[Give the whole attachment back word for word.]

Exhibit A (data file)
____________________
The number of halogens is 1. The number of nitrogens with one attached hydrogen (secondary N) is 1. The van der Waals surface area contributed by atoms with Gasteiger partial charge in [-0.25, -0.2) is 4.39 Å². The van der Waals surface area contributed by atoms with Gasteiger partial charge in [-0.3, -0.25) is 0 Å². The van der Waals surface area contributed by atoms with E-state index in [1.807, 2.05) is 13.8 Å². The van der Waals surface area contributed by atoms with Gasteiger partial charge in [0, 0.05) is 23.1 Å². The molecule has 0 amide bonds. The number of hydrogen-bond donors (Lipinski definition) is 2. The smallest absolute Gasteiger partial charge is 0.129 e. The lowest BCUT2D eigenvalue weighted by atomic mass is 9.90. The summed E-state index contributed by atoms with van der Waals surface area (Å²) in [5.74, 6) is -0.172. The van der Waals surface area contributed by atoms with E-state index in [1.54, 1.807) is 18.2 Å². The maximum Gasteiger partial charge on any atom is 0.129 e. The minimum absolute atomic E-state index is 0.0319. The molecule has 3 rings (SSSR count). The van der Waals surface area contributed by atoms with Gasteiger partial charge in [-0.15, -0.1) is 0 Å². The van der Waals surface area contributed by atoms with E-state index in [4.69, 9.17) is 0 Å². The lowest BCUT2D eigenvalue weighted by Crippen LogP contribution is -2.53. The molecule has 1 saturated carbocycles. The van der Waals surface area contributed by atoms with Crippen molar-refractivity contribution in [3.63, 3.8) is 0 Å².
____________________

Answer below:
The number of halogens is 1. The number of nitrogens with one attached hydrogen (secondary N) is 1. The van der Waals surface area contributed by atoms with Gasteiger partial charge in [-0.25, -0.2) is 4.39 Å². The van der Waals surface area contributed by atoms with Gasteiger partial charge in [-0.3, -0.25) is 0 Å². The van der Waals surface area contributed by atoms with E-state index in [1.807, 2.05) is 13.8 Å². The van der Waals surface area contributed by atoms with Gasteiger partial charge in [0, 0.05) is 23.1 Å². The molecule has 0 amide bonds. The number of hydrogen-bond donors (Lipinski definition) is 2. The smallest absolute Gasteiger partial charge is 0.129 e. The lowest BCUT2D eigenvalue weighted by atomic mass is 9.90. The summed E-state index contributed by atoms with van der Waals surface area (Å²) in [5.74, 6) is -0.172. The van der Waals surface area contributed by atoms with E-state index in [1.54, 1.807) is 18.2 Å². The maximum Gasteiger partial charge on any atom is 0.129 e. The minimum absolute atomic E-state index is 0.0319. The molecule has 3 rings (SSSR count). The van der Waals surface area contributed by atoms with Gasteiger partial charge in [-0.15, -0.1) is 0 Å². The van der Waals surface area contributed by atoms with E-state index in [4.69, 9.17) is 0 Å². The lowest BCUT2D eigenvalue weighted by Crippen LogP contribution is -2.53. The molecule has 1 saturated carbocycles. The van der Waals surface area contributed by atoms with Crippen molar-refractivity contribution in [3.63, 3.8) is 0 Å².